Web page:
Safety Glass Regulations for Windows & Doors

Safety glass is a fantastic material and can be used in a wide range of applications throughout the home. However, to ensure that it not only looks beautiful but is also safe for the entire family, then you need to ensure that you are using the right specification glass and installing it correctly. 

We know the importance of safety glass recommendations, which is why we have taken a closer look to help you. These safety glass regulations cover the types of glass that can be installed in your doors and windows. 

In order to comply with building regulations, then you must ensure that safety glass is in place in key areas to protect individuals from injury such as cuts or piercing. These areas include essential places such as doors, side panels, windows and low-level glass. 

Safety glass should be fitted to all doors, windows or glazed areas that are lower than 800mm from the ground. For glass panels that are under 250mm in width, they can be fitted with laminated glass or 6mm thickness glass rather than toughened glass.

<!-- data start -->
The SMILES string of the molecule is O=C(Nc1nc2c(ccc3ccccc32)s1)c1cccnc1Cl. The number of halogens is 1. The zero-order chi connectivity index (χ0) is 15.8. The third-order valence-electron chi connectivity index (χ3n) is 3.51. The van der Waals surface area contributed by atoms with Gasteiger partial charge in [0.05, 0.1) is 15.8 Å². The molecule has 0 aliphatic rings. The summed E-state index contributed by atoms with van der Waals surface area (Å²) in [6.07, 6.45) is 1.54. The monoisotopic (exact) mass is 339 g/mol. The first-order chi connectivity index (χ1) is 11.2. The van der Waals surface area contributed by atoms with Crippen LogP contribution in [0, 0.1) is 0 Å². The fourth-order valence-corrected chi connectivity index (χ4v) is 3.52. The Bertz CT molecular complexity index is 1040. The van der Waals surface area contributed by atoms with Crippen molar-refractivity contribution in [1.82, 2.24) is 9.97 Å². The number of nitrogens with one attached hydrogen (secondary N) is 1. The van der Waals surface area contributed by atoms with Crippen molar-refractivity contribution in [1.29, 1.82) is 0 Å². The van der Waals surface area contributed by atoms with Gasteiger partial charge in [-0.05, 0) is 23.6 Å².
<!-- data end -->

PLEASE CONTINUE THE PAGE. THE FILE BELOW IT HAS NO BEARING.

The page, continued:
Other areas that will require toughened glass include:

  1. Glazed doors 

Doors which feature glass that is within 1,500mm of the ground. For smaller panes, 6mm annealed glass can still be used. 

  1. Glazing next to doors 

Toughened glass will also need to be used for any windows that are within 300mm of the edge of the door and less than 1,500mm from the ground. 

  1. Low level windows 

You will also need to use toughened glass for any windows that are under 800mm from floor level. 

  1. Bathroom 

Another popular area for toughened glass is the bathroom, particularly in bath and shower screens or where there is a risk of slipping on a wet floor. 

  1. Protective barriers

Any balconies or balustrades on your landing or stairway will also need toughened glass. 

  1. Furniture and cabinets 

Furniture such as tables, cabinets, shelving systems or free standing mirrors will need to be made from toughened glass to ensure that they remain safe for users. 

Please note:

Any information provided on this page is a summary and should not be considered an authoritative statement of building law and should only be treated as guidance. You should refer to the exact legislation for detailed information. 

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